The more people are engaged on the internet, the more they are prone to cyberattacks. You might be searching for cyber security assistance. Cyber attacks can be anything from threatening a person online to hacking social accounts or devices. Victims report cybercrimes but the ratio is very low, especially in Asia. However, the concern is how to deal with cyber security issues.




This blog explains incident response and sans incident response steps in detail. It is very important for victims to learn how cybercrime cells act against their complaints. 


Incident Response: A quick overview


An ‘incident’ is anything that happens (negative connotation). And the ‘response’ is the reaction to any incident. So, ‘incident response’ in the context of cyber security is the action plan followed in response to a cyber security incident. Suppose, the incident has a high impact socially or nationally, a quick alert is issued and an immediate response is given to eliminate upcoming threats and overcome the damage. 

Remember, investigations are not mandatory for all of the cyber security events taking place. For example, 1 failed login attempt by an employee on grounds does not necessitate investigation. Such incidents investigations are not painstaking as well – can be handled easily. 

A list of event types that requires investigation should be accessible through your cybersecurity team. After that, you ought to have tailored sans incident response steps for any kind of incident.


Significance of Incident Response Steps


Be ready for a data leak since it is not a likely incident – it happens usually. So, work on ‘When’, and not ‘If’. Making an action plan while under the stress of a major crisis is never a good idea. For the time and effort you put out now, your future will thank you later.

On the involvement of a critical asset, when you acknowledge the high-risk profile of the incident, incident response can be stressful. In such stressful, high-pressure situations, sans incident response steps can help you get to control and recover more rapidly.  To minimize loss, response time is essential. Having a game plan already in place is essential for success when every second counts.


SANS Incident Response Steps


Have you heard of SANS before? What does it stand for? It stands for SysAdmin, Audit, Network & Security. It is a private company that offers security services and works on a standard incident response framework. Their incident response steps are accepted worldwide as they comply with industry standards.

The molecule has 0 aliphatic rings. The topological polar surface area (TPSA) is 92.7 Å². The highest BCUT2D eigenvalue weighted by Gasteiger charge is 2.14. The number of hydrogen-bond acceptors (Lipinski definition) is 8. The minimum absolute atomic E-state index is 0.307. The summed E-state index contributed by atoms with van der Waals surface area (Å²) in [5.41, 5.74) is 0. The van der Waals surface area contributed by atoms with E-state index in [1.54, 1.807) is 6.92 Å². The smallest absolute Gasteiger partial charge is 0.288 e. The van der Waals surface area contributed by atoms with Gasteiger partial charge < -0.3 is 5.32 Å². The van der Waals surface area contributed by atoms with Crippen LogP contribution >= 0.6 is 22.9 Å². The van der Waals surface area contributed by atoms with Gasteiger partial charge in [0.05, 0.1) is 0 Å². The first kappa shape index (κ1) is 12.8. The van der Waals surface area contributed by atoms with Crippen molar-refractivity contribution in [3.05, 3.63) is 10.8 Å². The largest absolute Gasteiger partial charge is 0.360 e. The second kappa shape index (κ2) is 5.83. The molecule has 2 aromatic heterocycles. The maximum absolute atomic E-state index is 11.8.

sans incident response steps


There are 6 sans incident response steps. Let’s explore these steps in detail;

Step 1: Preparation – Assuring that the organization can swiftly and thoroughly respond to a situation/incident is the objective of the preparatory stage. Essential steps of the preparation stage are;

  • Defining the policy.
  • Designing response plan.
  • Making a communication plan.
  • Prepare documentation.
  • Make an action team – CSIRT.
  • Enable access to security tools for action team (CSIRT) members.
  • Train the action team – CSIRT training.
  • Assess, choose, and implement tools needed for an incident response action plan.


Step 2: Identification – This stage entails identifying deviations from the organization’s routine activities, figuring out whether the deviations signify security incidents, and estimating how influential the event is. Following are the steps involved in ‘Identification’. 

  • Vulnerable IT systems and infrastructures should be regularly monitored.
  • Staying alert to security notifications and regularly assessing incidents from different sources.
  • Incident identification and documentation.
  • CSIRT is notified and communicated through a special command center. 
  • Keeping a record of all the steps taken against an incident.
  • Abilities to detect and prevent threats across different attack channels. 


Step 3: Containment – Limiting harm from the existing security incident and averting further damage are the two objectives at this step. To fully address the incident and avoid the loss of potential prosecution-relevant evidence, many actions are required.

  • Short-term containment to limit damage prior to the incident gets more harmful.
  • Creating system backup for use in courts. 
  • Long-term containment – rebuild clean systems.


Step 4: Eradication – This step is directed to completely restore all damaged computers by deleting any malware or other artifacts that the attacks left behind.

  • Cleaning and re-imaging of affected hard disks.
  • Avoiding the potential risks and causative factors.
  • Implementing a basic security plan.
  • Scan the system with anti-malware softwares.


Step 5: Recovery – This step involves restoring the system to complete working after ensuring the system is clean and there is no remaining threat. 

  • Schedule restoration of the system.
  • Pre-testing and verification of the system prior to restoration. 
  • Keep the system under observation to assess for recurrent malware attacks and vulnerabilities.
  • Plan and implement anything possible to prevent recurrent attacks.


Step 6: Lessons Learned – The CSIRT should gather all applicable data regarding the incident, no later than 2 weeks after it has ended and draw lessons that can aid in future incident response work.

  • Complete the paperwork.
  • Publish the incident report answering all kinds of questions. 
  • Based on the incident report, determine how the CSIRT can perform better.
  • Define standards for comparison.
  • Arranging a meeting with the CSIRT team to discuss lessons learned from the incident. 


Take Away!


Sans incident response steps explained in this blog are of key importance in the context of cyber security systems. It is better to follow all the 6 steps, so there remain no more cybersecurity threats. 


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